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Publication - Statistics Publication

Scottish Schools Adolescent Lifestyle and Substance Use Survey (SALSUS): Smoking Report 2015

Published: 25 Oct 2016
Part of:
Health and social care
ISBN:
9781786525314

Report presenting the smoking findings from the 2015 wave of the Scottish Schools Adolescent Lifestyle and Substance Use Survey (SALSUS).

66 page PDF

4.0MB

66 page PDF

4.0MB

Contents
Scottish Schools Adolescent Lifestyle and Substance Use Survey (SALSUS): Smoking Report 2015
5 Family and home environment

66 page PDF

4.0MB

5 Family and home environment

Family attitudes to smoking

It was most common for regular smokers to say that their family did not know that they smoked (43%). A further quarter reported that their family tried to persuade them not to smoke (29%). Only a small proportion (6%) said that their family encouraged them to smoke (Figure 5.1).

There was no change in family attitudes to smoking between 2013 and 2015.

Figure 5.1 Family attitudes to smoking among 15 year old regular smokers (2015)

Figure 5.1 Family attitudes to smoking among 15 year old regular smokers (2015)

Base: 15 year old regular smokers (786)

Allowed to smoke at home

Over half of regular smokers (58%) were not allowed to smoke in the house. However, just under a third (30%) reported that they were allowed to smoke at home (either inside or outside of the house) [11] (Figure 5.2).

There has been no change between 2013 and 2015.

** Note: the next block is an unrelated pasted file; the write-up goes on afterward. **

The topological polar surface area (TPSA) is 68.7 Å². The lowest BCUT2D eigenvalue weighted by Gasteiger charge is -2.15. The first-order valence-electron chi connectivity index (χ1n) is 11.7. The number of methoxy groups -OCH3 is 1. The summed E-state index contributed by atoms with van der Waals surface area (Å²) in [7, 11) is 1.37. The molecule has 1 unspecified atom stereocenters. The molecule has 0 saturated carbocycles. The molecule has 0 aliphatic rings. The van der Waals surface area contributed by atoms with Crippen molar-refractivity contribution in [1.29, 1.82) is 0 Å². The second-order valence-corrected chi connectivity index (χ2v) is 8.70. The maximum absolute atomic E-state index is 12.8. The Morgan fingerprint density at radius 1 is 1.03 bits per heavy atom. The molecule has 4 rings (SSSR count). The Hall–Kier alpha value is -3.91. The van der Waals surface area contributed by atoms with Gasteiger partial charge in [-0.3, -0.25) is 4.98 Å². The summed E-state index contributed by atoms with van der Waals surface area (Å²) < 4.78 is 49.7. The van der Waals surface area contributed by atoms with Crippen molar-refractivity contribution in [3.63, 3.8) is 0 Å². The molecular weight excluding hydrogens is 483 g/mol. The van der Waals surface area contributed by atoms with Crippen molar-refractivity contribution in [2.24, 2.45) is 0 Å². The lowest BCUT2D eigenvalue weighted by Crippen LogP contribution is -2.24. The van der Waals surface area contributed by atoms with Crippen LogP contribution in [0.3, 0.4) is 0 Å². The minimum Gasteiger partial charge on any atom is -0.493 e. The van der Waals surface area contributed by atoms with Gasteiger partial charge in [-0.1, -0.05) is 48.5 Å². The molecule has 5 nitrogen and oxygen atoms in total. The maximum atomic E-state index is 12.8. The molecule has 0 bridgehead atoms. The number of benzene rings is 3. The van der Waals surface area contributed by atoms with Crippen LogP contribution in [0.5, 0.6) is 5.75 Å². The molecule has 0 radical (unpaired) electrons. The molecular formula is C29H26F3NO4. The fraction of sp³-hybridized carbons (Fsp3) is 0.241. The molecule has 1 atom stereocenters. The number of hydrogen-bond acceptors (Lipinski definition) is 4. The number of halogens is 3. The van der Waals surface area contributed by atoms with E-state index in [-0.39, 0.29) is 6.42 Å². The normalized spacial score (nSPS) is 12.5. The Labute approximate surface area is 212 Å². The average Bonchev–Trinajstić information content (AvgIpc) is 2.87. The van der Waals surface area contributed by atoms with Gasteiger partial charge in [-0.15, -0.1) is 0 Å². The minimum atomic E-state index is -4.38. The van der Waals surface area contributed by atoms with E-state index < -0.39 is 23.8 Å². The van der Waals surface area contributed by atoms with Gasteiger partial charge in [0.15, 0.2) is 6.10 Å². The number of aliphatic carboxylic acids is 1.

Figure 5.2 Whether 15 year old regular smokers allowed to smoke at home (2015)

Figure 5.2 Whether 15 year old regular smokers allowed to smoke at home (2015)

Base: 15 year old regular smokers (806)

Exposure to secondhand smoke

At home

Overall, 17% of pupils said that someone smoked inside their home every day/most days and a further 14% said it happened sometimes. 69% indicated that no-one ever smoked inside their home.

Between 2013 and 2015, the proportion of pupils exposed to smoke at home decreased: 24% were exposed every day/most days in 2013 compared with 17% in 2015.

Figure 5.3 Exposure to smoke at home, by age and year (2013-2015)

Q. Does anyone smoke inside your home? Please include times when someone smokes out of a window or at/just outside an open door.

Figure 5.3 Exposure to smoke at home, by age and year (2013-2015)

Base: all pupils (for full base sizes please see Appendix B)

In a car

Overall, 4% of pupils said that, when they were travelling by car, someone was smoking on all/most journeys and a further 12% said this happened sometimes. 81% said it never happened. [12]

Between 2013 and 2015, the proportion of pupils exposed to smoke in a car decreased: 7% were exposed on all/most journeys in 2013 compared with 4% in 2015.

Figure 5.4 Exposure to smoke in cars, by age, smoking status and year (2013-2015)

Q. When you are travelling by car, does anyone smoke inside the car? Please include times when someone smokes in the car with the windows open.

Figure 5.4 Exposure to smoke in cars, by age, smoking status and year (2013-2015)